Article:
LIVING THE DREAM (PART 3)

Leaving Birdsville, we headed down to Innamincka. Our GPS, which had been giving us problems for a while, told us it would take 26 hours, and we did it in six. We realised pretty quickly that it is always a good idea to have a few forms of navigation handy, as you can rarely go wrong with the humble paper map. We spent a few days camping at Minkie Waterhole on the banks of the Cooper Creek at Innamincka.

[blockquote cite=”” type=”center”]”You are at the absolute mercy of the weather and whatever it throws at you”[/blockquote]

There is an old Outback legend about the mystery of the ‘Min Min Lights’, which are lights that appear from nowhere, shine brightly, follow you around and then just disappear. One night, laying in the tent, Dean woke up to a bright blue light shining into the tent. There was no sound of footsteps, engines or anything signalling other humans around and there was no one else camping near us. Either there were a few too many beers that night before bed or Dean was lucky enough to encounter a Min Min Light. If you are in the area, consider yourself lucky if you experience this mysterious event, something that has scared the pants off Outback Jackaroo’s and locals alike.

The weather was heating up and we had broken the air-conditioning unit in the Patrol on an earlier 4WD track. We were itching to see Lake Eyre, Coober Pedy and other iconic Outback destinations that South Australia offers, but due to the heat and the lack of water in the Lake we decided to spend three lazy weeks fishing, swimming and cooling off.  It was just what we had dreamt about when planning this trip each night after long and stressful days at work. And here we were living it every day. If you can, definitely stop at the Murray for a few days to recharge. You won’t regret sitting by the river soaking up the picturesque Outback.

We finally managed to drag ourselves away from the Murray and head towards Western Australia. Although we didn’t get to see Lake Eyre, Australia’s biggest salt lake, we did stop at Lake Gilles, which is a smaller salt lake about an hour west of Port Augusta. Watching the sunset over this blindingly white salt lake is absolutely amazing. If Lake Eyre isn’t an option when you are heading through South Australia, Lake Gilles will not disappoint.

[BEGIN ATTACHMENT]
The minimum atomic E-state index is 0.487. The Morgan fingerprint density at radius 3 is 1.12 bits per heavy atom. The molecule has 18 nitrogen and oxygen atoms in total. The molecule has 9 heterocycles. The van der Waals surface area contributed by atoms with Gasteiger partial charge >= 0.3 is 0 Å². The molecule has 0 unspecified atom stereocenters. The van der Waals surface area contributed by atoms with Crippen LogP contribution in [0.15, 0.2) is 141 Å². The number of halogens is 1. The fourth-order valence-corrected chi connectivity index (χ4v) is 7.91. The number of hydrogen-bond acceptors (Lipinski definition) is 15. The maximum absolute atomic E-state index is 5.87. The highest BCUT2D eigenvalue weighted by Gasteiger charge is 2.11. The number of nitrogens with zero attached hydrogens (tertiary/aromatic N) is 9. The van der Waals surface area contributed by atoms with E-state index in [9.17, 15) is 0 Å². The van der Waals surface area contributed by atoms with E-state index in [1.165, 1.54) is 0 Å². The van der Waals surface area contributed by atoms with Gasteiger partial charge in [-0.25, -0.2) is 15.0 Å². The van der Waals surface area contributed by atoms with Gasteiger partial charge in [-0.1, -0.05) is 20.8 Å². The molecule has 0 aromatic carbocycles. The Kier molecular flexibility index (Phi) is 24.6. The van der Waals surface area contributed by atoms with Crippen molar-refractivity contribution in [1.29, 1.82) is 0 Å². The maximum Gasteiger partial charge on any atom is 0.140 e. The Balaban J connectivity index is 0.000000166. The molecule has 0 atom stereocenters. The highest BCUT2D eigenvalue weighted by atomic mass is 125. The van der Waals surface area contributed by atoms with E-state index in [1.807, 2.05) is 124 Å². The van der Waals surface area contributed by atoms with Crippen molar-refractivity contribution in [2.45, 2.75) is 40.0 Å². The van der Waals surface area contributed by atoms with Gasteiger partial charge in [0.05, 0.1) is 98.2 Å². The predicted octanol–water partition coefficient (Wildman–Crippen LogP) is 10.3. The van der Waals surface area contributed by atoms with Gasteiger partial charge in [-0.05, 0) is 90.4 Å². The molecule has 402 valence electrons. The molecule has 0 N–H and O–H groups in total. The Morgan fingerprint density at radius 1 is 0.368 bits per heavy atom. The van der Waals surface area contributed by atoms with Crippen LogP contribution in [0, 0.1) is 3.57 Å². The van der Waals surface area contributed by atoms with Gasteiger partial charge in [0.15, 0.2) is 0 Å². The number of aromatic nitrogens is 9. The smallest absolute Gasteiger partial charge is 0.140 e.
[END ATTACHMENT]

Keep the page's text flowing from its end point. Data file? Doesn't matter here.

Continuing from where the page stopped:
Heading further west, it’s worth stopping in at Wittelbee Conservation Park to camp for a couple of days to charge up before heading across the Nullabor. We had a cracker of a campsite, atop a small cliff and overlooking the ocean.

There are a number of things you need to keep in mind when you cross the Nullabor. When we crossed it, it was hot, stormy and humid.  We had downloaded weather warning apps for our phones, so when we had reception we were getting warnings for both floods and fires at the same time. You might get a straight run across, but weather is something to keep an eye on especially because you are so remote if you breakdown. Another thing to keep in mind is it is 1600km of long straight road, so regular stops are a must to stay focused. After driving it we decided that any future trips into WA will be along the 4WD tracks Len Beadell built and will completely bypass that stretch of 1600km long tarmac.

The weather when we crossed into WA was really playing havoc with our plans. We had wanted to cut across from Norseman to Hyden along the Hyden-Norseman 4WD only road, but storms had flooded the road and there was no access permitted so we went via Esperance. We thought we would camp along the beach, but of course there were severe storm warnings for this area.

Our trip to Wave Rock became hundreds of kilometres longer. If you are ever looking at hitting the road and seeing this spectacular country, you’ve just gotta accept that you are at the absolute mercy of the weather and whatever wind, storms, hail and flooding it throws at you.

Leaving Wave Rock, the weather decided to calm down a bit and we headed towards the beach. Banksia Camp was by far one of our favourite spots to camp along the south-western corner of WA’s beach, and is definitely worth spending a night at. Access is via the Sandy Mandalay Beach Road, which takes you over sand dunes and offers pretty impressive views. If you’re anything like us, being from Victoria, we don’t get to do a lot of beach driving, so it was a novelty every time we hit the sand.